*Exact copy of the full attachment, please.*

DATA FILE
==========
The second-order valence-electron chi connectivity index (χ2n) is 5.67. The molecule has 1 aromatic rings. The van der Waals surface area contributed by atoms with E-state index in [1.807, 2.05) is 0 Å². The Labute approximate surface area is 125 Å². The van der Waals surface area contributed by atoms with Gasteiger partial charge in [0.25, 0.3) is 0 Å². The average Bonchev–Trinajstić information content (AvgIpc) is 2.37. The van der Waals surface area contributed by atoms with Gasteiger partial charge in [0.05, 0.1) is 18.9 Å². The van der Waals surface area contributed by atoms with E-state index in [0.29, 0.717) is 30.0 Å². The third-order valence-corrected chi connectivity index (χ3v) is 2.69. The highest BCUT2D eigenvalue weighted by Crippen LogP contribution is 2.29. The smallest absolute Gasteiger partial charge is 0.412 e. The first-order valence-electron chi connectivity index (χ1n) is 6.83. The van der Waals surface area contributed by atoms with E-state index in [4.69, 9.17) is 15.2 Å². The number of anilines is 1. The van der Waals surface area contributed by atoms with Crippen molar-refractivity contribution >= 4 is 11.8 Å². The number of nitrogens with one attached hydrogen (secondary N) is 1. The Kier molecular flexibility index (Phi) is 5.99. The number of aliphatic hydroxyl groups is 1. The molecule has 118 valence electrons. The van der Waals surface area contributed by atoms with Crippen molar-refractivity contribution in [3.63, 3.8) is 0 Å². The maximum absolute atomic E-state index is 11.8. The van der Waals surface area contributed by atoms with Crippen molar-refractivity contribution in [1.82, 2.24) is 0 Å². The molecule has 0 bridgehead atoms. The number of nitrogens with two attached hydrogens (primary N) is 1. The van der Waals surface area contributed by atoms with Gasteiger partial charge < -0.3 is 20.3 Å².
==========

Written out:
The second-order valence-electron chi connectivity index (χ2n) is 5.67. The molecule has 1 aromatic rings. The van der Waals surface area contributed by atoms with E-state index in [1.807, 2.05) is 0 Å². The Labute approximate surface area is 125 Å². The van der Waals surface area contributed by atoms with Gasteiger partial charge in [0.25, 0.3) is 0 Å². The average Bonchev–Trinajstić information content (AvgIpc) is 2.37. The van der Waals surface area contributed by atoms with Gasteiger partial charge in [0.05, 0.1) is 18.9 Å². The van der Waals surface area contributed by atoms with E-state index in [0.29, 0.717) is 30.0 Å². The third-order valence-corrected chi connectivity index (χ3v) is 2.69. The highest BCUT2D eigenvalue weighted by Crippen LogP contribution is 2.29. The smallest absolute Gasteiger partial charge is 0.412 e. The first-order valence-electron chi connectivity index (χ1n) is 6.83. The van der Waals surface area contributed by atoms with E-state index in [4.69, 9.17) is 15.2 Å². The number of anilines is 1. The van der Waals surface area contributed by atoms with Crippen molar-refractivity contribution >= 4 is 11.8 Å². The number of nitrogens with one attached hydrogen (secondary N) is 1. The Kier molecular flexibility index (Phi) is 5.99. The number of aliphatic hydroxyl groups is 1. The molecule has 118 valence electrons. The van der Waals surface area contributed by atoms with Crippen molar-refractivity contribution in [3.63, 3.8) is 0 Å². The maximum absolute atomic E-state index is 11.8. The van der Waals surface area contributed by atoms with Crippen molar-refractivity contribution in [1.82, 2.24) is 0 Å². The molecule has 0 bridgehead atoms. The number of nitrogens with two attached hydrogens (primary N) is 1. The van der Waals surface area contributed by atoms with Gasteiger partial charge < -0.3 is 20.3 Å².